Do the President's tweets really move rates? Of course that's going to depend on what he says, so let's take a look at this week specifically. Tweets relating to missiles, Syria, and Putin played a central role in this week's market movement. At times, they seemed like the only way to explain interest rate volatility seen earlier in the week.
Before we continue, keep in mind that when we discuss "interest rate volatility" here, we do so with a microscope. Mortgage rates, especially, have been in a very narrow range for several months following the scary spike at the beginning of the year.
The following chart is going to give away the answers to today's questions, so allow me to sneak in a few thoughts to preface it before you move on. The top section contains only 10yr Treasury yields--the universal yard-stick for longer-term rates in the US (like mortgages). The encircled portions correspond to Trump's Syria tweets.
If you didn't catch these tweets, the first one was a response to Russia's warning that it would shoot down any missiles fired at Syria. In reference to said missiles, Trump tweeted "Get ready Russia, because they will be coming." To some extent, financial markets saw this increasing the odds of armed conflict with Russia (new military conflicts are typically bad for stocks and good for bonds/rates). The second tweet basically moderated the tone of the first, and was widely credited for sparking the biggest rate spike of the week.
The 2nd and 3rd panes of the chart put the Tweets into context and will be discussed below.
Long story short, bonds had a more volatile week than stocks on a relative basis (i.e. the blue line darts away from the orange line in the middle section of the chart, and then darts right back). That volatility had just as much--if not more--to do with this week's Treasury auction process and the unexpected trades stemming from last-minute retirement account funding (due to the tax deadline). The more we zoom out to the bigger picture, the more we see that tariff news trumps Trump's missile-related tweets. But if we keep zooming out, even tariffs can be trumped.
Notice in the bottom section of the previous chart that there's a big spike lower in stocks that wasn't highlighted. That was the most recent 'flash crash,' and it continues to elude convenient explanations based on conventional cause and effect. In other words, there were no obvious reasons, big news headlines, or major economic developments to blame. It just sort of... happened.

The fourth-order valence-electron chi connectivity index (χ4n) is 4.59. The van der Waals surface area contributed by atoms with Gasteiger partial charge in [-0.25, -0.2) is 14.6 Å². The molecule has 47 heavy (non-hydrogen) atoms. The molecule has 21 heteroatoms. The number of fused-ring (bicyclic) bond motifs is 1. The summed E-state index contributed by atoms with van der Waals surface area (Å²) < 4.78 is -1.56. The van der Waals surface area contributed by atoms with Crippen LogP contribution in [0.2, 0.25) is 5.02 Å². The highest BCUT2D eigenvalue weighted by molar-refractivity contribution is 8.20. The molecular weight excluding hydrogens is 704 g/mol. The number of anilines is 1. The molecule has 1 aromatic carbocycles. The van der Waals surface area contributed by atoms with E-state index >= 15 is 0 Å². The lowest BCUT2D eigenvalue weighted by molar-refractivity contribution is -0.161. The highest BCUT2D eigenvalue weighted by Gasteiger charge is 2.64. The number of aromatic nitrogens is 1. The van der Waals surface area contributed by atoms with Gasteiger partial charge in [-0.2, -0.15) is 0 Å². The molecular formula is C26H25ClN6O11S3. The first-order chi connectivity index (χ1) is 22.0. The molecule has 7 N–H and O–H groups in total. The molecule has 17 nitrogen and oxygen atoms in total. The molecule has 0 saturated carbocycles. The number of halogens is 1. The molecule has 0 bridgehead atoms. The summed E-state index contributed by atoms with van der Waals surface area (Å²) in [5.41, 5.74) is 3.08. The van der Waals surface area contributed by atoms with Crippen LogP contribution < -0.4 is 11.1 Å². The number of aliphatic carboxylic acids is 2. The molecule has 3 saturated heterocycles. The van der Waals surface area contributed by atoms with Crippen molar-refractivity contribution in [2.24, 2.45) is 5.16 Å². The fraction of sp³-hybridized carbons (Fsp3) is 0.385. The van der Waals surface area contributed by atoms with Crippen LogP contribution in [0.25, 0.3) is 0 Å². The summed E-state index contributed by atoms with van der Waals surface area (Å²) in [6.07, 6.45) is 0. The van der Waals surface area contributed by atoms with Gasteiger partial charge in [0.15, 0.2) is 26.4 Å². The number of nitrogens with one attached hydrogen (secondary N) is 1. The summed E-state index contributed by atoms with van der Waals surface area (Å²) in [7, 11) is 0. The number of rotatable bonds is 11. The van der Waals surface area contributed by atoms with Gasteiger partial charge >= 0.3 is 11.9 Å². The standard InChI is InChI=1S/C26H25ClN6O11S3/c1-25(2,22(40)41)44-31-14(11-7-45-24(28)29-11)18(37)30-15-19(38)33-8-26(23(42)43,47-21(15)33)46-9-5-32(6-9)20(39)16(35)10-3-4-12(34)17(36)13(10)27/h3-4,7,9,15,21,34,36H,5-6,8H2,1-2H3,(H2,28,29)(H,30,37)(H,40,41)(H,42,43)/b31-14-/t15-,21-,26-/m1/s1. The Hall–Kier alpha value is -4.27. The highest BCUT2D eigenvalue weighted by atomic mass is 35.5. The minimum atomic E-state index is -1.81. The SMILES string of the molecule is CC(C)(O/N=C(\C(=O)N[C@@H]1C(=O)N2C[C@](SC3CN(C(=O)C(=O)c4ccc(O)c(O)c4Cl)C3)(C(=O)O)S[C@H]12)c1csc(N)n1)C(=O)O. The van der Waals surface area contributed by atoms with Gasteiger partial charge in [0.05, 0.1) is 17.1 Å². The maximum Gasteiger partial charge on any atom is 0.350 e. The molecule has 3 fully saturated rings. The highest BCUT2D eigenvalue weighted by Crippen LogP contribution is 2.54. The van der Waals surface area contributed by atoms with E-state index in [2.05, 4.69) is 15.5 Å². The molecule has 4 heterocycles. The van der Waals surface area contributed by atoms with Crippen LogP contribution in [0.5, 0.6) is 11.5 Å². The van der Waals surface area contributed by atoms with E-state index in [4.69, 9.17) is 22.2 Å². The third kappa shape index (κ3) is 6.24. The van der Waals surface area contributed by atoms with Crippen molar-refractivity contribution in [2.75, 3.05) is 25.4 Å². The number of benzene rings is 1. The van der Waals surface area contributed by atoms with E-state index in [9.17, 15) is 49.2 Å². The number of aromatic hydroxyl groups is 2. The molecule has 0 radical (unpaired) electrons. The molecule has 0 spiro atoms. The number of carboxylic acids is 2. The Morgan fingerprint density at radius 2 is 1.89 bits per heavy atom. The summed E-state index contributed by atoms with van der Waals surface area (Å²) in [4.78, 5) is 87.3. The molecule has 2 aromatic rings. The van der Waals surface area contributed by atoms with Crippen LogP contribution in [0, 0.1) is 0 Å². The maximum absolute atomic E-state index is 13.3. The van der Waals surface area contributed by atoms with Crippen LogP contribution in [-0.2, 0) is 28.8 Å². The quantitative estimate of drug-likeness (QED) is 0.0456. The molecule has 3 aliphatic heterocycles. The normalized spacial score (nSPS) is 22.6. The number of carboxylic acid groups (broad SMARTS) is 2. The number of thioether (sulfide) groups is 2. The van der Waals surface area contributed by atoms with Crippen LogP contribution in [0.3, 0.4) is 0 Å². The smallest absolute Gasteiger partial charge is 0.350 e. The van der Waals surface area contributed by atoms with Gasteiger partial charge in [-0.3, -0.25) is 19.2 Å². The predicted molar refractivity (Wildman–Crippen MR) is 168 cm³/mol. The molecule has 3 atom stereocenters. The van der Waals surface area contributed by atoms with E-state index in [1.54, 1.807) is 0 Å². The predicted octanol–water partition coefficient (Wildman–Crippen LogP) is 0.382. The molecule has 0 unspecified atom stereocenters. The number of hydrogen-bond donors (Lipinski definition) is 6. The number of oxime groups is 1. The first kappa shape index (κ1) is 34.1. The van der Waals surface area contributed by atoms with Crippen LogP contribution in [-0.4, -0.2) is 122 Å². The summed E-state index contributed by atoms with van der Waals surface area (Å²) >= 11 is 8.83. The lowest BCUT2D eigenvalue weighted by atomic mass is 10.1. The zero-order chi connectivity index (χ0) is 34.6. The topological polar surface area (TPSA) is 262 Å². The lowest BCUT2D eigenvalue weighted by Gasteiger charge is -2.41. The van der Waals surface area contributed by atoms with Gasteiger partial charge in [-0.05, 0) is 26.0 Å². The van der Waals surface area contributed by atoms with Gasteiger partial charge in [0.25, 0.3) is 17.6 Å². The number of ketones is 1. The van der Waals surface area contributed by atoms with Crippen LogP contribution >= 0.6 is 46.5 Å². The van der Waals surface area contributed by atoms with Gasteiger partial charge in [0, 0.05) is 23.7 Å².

Journalists, analysts, and even casual observers don't really like such serendipitous explanations, so you tend to see scapegoats like "high frequency trading" at the scene of flash crashy crimes. But if you're willing to join me in a more philosophical, larger-scale realm of market motivations, consider the following chart:
There's too much to responsibly discuss in a weekly newsletter when it comes to this chart, but I can give you the gist. Simply put: times are changing in terms of central banks stimulating financial markets (the QE "golden age" refers to multiple central banks pumping unprecedented amounts of cash into the financial system). On top of that, new fiscal policies are creating moving targets for stocks and rates. All we know is that those targets are higher than they were in the middle of 2017.
As we get closer to those targets (wherever they might be!), bigger bounces like February's flash crash are the moments where whispers of "are we there yet" grow into shouts. In February, those shouts were fleeting, but investors haven't quite relaxed. They understandably want to see how trade war risks and a hotly-anticipated earnings season play out before forgetting about that inquisitive little outburst and getting back to business.
To whatever extent the crowd calms down (strong earnings and moderation of trade-war/geopolitical risks would help), the implication is that rates and stocks would both be more likely to continue higher in coming weeks.